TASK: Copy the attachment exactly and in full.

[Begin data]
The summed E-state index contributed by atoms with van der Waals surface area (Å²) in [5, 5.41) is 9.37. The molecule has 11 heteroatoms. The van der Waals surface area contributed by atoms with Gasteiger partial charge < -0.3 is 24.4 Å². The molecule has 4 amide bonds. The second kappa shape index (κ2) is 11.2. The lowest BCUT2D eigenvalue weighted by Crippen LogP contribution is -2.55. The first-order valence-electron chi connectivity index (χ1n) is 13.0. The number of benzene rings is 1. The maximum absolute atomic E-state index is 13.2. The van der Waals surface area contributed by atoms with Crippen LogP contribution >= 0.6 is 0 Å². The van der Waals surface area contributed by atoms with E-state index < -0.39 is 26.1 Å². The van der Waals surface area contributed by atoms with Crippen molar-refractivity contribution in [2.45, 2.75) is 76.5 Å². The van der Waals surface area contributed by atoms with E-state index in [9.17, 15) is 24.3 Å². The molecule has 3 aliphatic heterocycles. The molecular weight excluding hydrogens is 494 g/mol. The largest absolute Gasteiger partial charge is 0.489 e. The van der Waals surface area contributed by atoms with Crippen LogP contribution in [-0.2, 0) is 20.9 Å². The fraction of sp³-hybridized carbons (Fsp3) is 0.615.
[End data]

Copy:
The summed E-state index contributed by atoms with van der Waals surface area (Å²) in [5, 5.41) is 9.37. The molecule has 11 heteroatoms. The van der Waals surface area contributed by atoms with Gasteiger partial charge < -0.3 is 24.4 Å². The molecule has 4 amide bonds. The second kappa shape index (κ2) is 11.2. The lowest BCUT2D eigenvalue weighted by Crippen LogP contribution is -2.55. The first-order valence-electron chi connectivity index (χ1n) is 13.0. The number of benzene rings is 1. The maximum absolute atomic E-state index is 13.2. The van der Waals surface area contributed by atoms with Crippen LogP contribution >= 0.6 is 0 Å². The van der Waals surface area contributed by atoms with E-state index < -0.39 is 26.1 Å². The van der Waals surface area contributed by atoms with Crippen molar-refractivity contribution in [2.45, 2.75) is 76.5 Å². The van der Waals surface area contributed by atoms with E-state index in [9.17, 15) is 24.3 Å². The molecule has 3 aliphatic heterocycles. The molecular weight excluding hydrogens is 494 g/mol. The largest absolute Gasteiger partial charge is 0.489 e. The van der Waals surface area contributed by atoms with Crippen LogP contribution in [-0.2, 0) is 20.9 Å². The fraction of sp³-hybridized carbons (Fsp3) is 0.615.